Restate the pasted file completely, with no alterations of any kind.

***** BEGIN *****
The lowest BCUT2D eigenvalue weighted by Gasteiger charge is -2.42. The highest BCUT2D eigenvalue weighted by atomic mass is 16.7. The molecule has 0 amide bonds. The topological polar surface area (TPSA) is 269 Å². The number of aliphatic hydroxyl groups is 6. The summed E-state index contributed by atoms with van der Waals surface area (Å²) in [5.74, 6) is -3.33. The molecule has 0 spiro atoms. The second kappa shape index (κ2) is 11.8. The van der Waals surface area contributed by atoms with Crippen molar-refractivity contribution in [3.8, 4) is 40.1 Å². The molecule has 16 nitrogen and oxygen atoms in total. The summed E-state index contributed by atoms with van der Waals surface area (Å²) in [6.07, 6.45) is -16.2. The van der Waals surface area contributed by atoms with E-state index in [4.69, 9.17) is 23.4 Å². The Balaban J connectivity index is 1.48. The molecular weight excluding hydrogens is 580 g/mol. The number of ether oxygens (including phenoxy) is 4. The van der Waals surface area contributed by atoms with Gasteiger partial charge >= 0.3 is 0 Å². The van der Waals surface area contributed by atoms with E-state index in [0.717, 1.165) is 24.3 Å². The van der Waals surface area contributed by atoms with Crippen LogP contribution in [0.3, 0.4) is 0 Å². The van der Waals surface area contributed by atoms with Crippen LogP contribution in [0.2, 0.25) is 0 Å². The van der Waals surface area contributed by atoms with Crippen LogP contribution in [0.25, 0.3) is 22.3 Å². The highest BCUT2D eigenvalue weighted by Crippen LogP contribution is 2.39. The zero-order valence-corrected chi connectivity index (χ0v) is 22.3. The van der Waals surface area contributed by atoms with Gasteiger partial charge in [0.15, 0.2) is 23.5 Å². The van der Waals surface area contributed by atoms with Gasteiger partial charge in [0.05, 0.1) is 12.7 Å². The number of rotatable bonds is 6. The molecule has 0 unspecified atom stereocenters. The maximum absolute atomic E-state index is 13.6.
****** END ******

The lowest BCUT2D eigenvalue weighted by Gasteiger charge is -2.42. The highest BCUT2D eigenvalue weighted by atomic mass is 16.7. The molecule has 0 amide bonds. The topological polar surface area (TPSA) is 269 Å². The number of aliphatic hydroxyl groups is 6. The summed E-state index contributed by atoms with van der Waals surface area (Å²) in [5.74, 6) is -3.33. The molecule has 0 spiro atoms. The second kappa shape index (κ2) is 11.8. The van der Waals surface area contributed by atoms with Crippen molar-refractivity contribution in [3.8, 4) is 40.1 Å². The molecule has 16 nitrogen and oxygen atoms in total. The summed E-state index contributed by atoms with van der Waals surface area (Å²) in [6.07, 6.45) is -16.2. The van der Waals surface area contributed by atoms with E-state index in [4.69, 9.17) is 23.4 Å². The Balaban J connectivity index is 1.48. The molecular weight excluding hydrogens is 580 g/mol. The number of ether oxygens (including phenoxy) is 4. The van der Waals surface area contributed by atoms with Gasteiger partial charge >= 0.3 is 0 Å². The van der Waals surface area contributed by atoms with E-state index in [0.717, 1.165) is 24.3 Å². The van der Waals surface area contributed by atoms with Crippen LogP contribution in [0.3, 0.4) is 0 Å². The van der Waals surface area contributed by atoms with Crippen LogP contribution in [0.2, 0.25) is 0 Å². The van der Waals surface area contributed by atoms with Crippen LogP contribution in [0.25, 0.3) is 22.3 Å². The highest BCUT2D eigenvalue weighted by Crippen LogP contribution is 2.39. The zero-order valence-corrected chi connectivity index (χ0v) is 22.3. The van der Waals surface area contributed by atoms with Gasteiger partial charge in [0.15, 0.2) is 23.5 Å². The van der Waals surface area contributed by atoms with Gasteiger partial charge in [0.05, 0.1) is 12.7 Å². The number of rotatable bonds is 6. The molecule has 0 unspecified atom stereocenters. The maximum absolute atomic E-state index is 13.6.